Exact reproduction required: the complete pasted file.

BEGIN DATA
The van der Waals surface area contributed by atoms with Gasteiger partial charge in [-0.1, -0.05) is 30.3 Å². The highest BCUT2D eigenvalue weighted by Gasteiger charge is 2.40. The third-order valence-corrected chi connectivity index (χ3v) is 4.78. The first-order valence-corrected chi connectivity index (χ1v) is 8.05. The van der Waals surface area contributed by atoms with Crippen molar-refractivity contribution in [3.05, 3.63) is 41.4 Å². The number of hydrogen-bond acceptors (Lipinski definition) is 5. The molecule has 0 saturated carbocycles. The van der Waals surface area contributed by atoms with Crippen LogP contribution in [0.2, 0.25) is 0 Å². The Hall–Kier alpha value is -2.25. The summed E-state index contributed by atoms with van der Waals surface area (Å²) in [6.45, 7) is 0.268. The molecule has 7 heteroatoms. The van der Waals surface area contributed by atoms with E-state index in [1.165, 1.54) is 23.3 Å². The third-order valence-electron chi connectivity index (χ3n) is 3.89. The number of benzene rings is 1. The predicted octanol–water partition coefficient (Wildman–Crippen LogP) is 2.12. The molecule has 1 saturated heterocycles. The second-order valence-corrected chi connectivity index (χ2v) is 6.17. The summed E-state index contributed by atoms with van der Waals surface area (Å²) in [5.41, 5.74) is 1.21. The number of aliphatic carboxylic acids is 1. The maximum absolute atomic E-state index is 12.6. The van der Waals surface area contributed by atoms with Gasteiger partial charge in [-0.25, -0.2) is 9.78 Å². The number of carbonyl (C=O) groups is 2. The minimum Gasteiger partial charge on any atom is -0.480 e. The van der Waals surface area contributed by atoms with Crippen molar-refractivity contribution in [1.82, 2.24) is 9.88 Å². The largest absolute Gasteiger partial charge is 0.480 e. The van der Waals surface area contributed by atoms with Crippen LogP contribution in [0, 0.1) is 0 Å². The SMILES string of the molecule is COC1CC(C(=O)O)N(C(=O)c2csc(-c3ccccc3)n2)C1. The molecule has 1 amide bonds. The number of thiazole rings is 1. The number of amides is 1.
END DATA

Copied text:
The van der Waals surface area contributed by atoms with Gasteiger partial charge in [-0.1, -0.05) is 30.3 Å². The highest BCUT2D eigenvalue weighted by Gasteiger charge is 2.40. The third-order valence-corrected chi connectivity index (χ3v) is 4.78. The first-order valence-corrected chi connectivity index (χ1v) is 8.05. The van der Waals surface area contributed by atoms with Crippen molar-refractivity contribution in [3.05, 3.63) is 41.4 Å². The number of hydrogen-bond acceptors (Lipinski definition) is 5. The molecule has 0 saturated carbocycles. The van der Waals surface area contributed by atoms with Crippen LogP contribution in [0.2, 0.25) is 0 Å². The Hall–Kier alpha value is -2.25. The summed E-state index contributed by atoms with van der Waals surface area (Å²) in [6.45, 7) is 0.268. The molecule has 7 heteroatoms. The van der Waals surface area contributed by atoms with E-state index in [1.165, 1.54) is 23.3 Å². The third-order valence-electron chi connectivity index (χ3n) is 3.89. The number of benzene rings is 1. The predicted octanol–water partition coefficient (Wildman–Crippen LogP) is 2.12. The molecule has 1 saturated heterocycles. The second-order valence-corrected chi connectivity index (χ2v) is 6.17. The summed E-state index contributed by atoms with van der Waals surface area (Å²) in [5.41, 5.74) is 1.21. The number of aliphatic carboxylic acids is 1. The maximum absolute atomic E-state index is 12.6. The van der Waals surface area contributed by atoms with Gasteiger partial charge in [-0.25, -0.2) is 9.78 Å². The number of carbonyl (C=O) groups is 2. The minimum Gasteiger partial charge on any atom is -0.480 e. The van der Waals surface area contributed by atoms with Crippen molar-refractivity contribution in [1.82, 2.24) is 9.88 Å². The largest absolute Gasteiger partial charge is 0.480 e. The van der Waals surface area contributed by atoms with Crippen LogP contribution in [0, 0.1) is 0 Å². The SMILES string of the molecule is COC1CC(C(=O)O)N(C(=O)c2csc(-c3ccccc3)n2)C1. The molecule has 1 amide bonds. The number of thiazole rings is 1. The number of amides is 1.